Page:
In his State of the Union address this month, US President Donald Trump cited low unemployment and positive job creation in the manufacturing industry as evidence of an "economic miracle" in America.
But the Federal Reserve, which is pausing its interest rate hike plan for the time being, will most likely use other yard sticks to gauge the US economic situation.
For one, America is jeopardizing debt.
Mortgage, credit card, student loan and car loan total debt rose for the 18th consecutive quarter in the last three months of 2018, reaching a record high of $ 13.5 trillion. Of particular concern: a new report by the Federal Reserve Bank of New York on Tuesday said that more than 7 million Americans have achieved a heavy delinquency in their car loans.
The Fed's economists said that the rise in credit-financed borrowers, at least 90 days behind payments, is "surprising" given the strong labor market and the economy.
The following graph shows how big the American debt burden is.
American consumers are "exposed to an unexpected loss of their job or an increase in interest rates," says Russ Mold, investment director at UK investment platform AJ Bell.
"This leaves the US Federal Reserve with every reason to be cautious with rising key interest rates, as the US is even more sensitive to minor changes in borrowing costs due to the higher debt stock."
America has never been so heavily indebted: on the state level, government debt surpassed $ 22 trillion on Monday when all public debt for the first time exceeded that threshold. As a percentage of gross domestic product, US debt is now around 215%. This could be a sign that the Fed is in a so-called "Japanese debt trap".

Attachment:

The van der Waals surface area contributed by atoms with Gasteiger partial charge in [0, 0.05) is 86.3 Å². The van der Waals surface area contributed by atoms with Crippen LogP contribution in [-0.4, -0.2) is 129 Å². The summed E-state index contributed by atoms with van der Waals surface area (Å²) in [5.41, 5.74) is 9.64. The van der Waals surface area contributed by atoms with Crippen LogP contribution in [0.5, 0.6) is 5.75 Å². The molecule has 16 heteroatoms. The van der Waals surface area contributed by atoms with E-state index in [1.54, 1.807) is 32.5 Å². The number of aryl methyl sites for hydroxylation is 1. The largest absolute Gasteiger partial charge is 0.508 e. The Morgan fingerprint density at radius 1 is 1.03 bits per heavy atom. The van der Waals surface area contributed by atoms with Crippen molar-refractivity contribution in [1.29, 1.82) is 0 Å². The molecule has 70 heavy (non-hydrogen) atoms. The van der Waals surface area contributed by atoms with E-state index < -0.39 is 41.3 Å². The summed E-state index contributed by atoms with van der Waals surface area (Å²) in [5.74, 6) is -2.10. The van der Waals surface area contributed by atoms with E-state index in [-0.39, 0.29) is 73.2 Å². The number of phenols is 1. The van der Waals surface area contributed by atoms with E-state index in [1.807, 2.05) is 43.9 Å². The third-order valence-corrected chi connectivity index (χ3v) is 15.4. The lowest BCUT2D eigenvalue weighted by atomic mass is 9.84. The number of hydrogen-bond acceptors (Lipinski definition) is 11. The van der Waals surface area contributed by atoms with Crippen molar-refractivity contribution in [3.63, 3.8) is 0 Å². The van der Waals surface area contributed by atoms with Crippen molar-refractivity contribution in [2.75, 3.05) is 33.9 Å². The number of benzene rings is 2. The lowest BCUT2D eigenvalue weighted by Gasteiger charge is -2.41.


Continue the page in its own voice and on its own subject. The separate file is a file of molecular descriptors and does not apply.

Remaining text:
Japan's public debt is also about 200% of GDP.
Continue reading: The US budget deficit rose to $ 779 billion this year, the highest level since 2012, driven by Trump's tax law and the massive budget agreement
Schimmel outlines the cucumber in which Fed Chairman Jerome Powell might find himself:
"Powell's interest interruption could be an early symptom of this dilemma that has surfaced in Japan over the last three decades, and more recently in countries where interest rates should be raised, but quickly returned as economic growth slowed by an unwanted appreciation of the national currency, higher interest payments or both. "
Then there is the unemployment rate, which is close to lows that have not been seen since the 1970s and which is likely to increase, according to Mold. "Many Americans may be ill prepared for a bad wind."